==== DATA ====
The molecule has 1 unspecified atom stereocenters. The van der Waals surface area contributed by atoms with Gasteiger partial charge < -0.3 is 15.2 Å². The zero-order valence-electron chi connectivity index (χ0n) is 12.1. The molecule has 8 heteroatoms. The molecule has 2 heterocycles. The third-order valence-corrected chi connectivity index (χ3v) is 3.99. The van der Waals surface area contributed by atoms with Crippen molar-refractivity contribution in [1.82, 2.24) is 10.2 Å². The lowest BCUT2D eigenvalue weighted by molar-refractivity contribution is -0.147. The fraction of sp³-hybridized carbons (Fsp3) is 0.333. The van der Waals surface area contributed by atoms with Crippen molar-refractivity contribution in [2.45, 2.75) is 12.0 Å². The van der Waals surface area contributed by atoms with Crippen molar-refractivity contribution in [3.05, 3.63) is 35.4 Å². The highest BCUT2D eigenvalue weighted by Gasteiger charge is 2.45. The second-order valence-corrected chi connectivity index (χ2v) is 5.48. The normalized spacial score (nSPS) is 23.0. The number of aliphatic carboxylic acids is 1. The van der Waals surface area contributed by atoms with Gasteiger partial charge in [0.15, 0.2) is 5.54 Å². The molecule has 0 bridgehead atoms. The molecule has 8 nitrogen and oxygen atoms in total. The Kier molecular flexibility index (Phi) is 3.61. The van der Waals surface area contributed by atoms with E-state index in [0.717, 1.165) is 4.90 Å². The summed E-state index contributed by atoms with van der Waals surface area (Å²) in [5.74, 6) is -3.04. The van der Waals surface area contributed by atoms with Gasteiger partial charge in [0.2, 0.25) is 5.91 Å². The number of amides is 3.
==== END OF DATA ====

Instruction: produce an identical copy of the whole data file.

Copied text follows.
The molecule has 1 unspecified atom stereocenters. The van der Waals surface area contributed by atoms with Gasteiger partial charge < -0.3 is 15.2 Å². The zero-order valence-electron chi connectivity index (χ0n) is 12.1. The molecule has 8 heteroatoms. The molecule has 2 heterocycles. The third-order valence-corrected chi connectivity index (χ3v) is 3.99. The van der Waals surface area contributed by atoms with Crippen molar-refractivity contribution in [1.82, 2.24) is 10.2 Å². The lowest BCUT2D eigenvalue weighted by molar-refractivity contribution is -0.147. The fraction of sp³-hybridized carbons (Fsp3) is 0.333. The van der Waals surface area contributed by atoms with Crippen molar-refractivity contribution in [2.45, 2.75) is 12.0 Å². The van der Waals surface area contributed by atoms with Crippen molar-refractivity contribution in [3.05, 3.63) is 35.4 Å². The highest BCUT2D eigenvalue weighted by Gasteiger charge is 2.45. The second-order valence-corrected chi connectivity index (χ2v) is 5.48. The normalized spacial score (nSPS) is 23.0. The number of aliphatic carboxylic acids is 1. The van der Waals surface area contributed by atoms with Gasteiger partial charge in [0.15, 0.2) is 5.54 Å². The molecule has 0 bridgehead atoms. The molecule has 8 nitrogen and oxygen atoms in total. The Kier molecular flexibility index (Phi) is 3.61. The van der Waals surface area contributed by atoms with E-state index in [0.717, 1.165) is 4.90 Å². The summed E-state index contributed by atoms with van der Waals surface area (Å²) in [5.74, 6) is -3.04. The van der Waals surface area contributed by atoms with Gasteiger partial charge in [0.2, 0.25) is 5.91 Å². The number of amides is 3.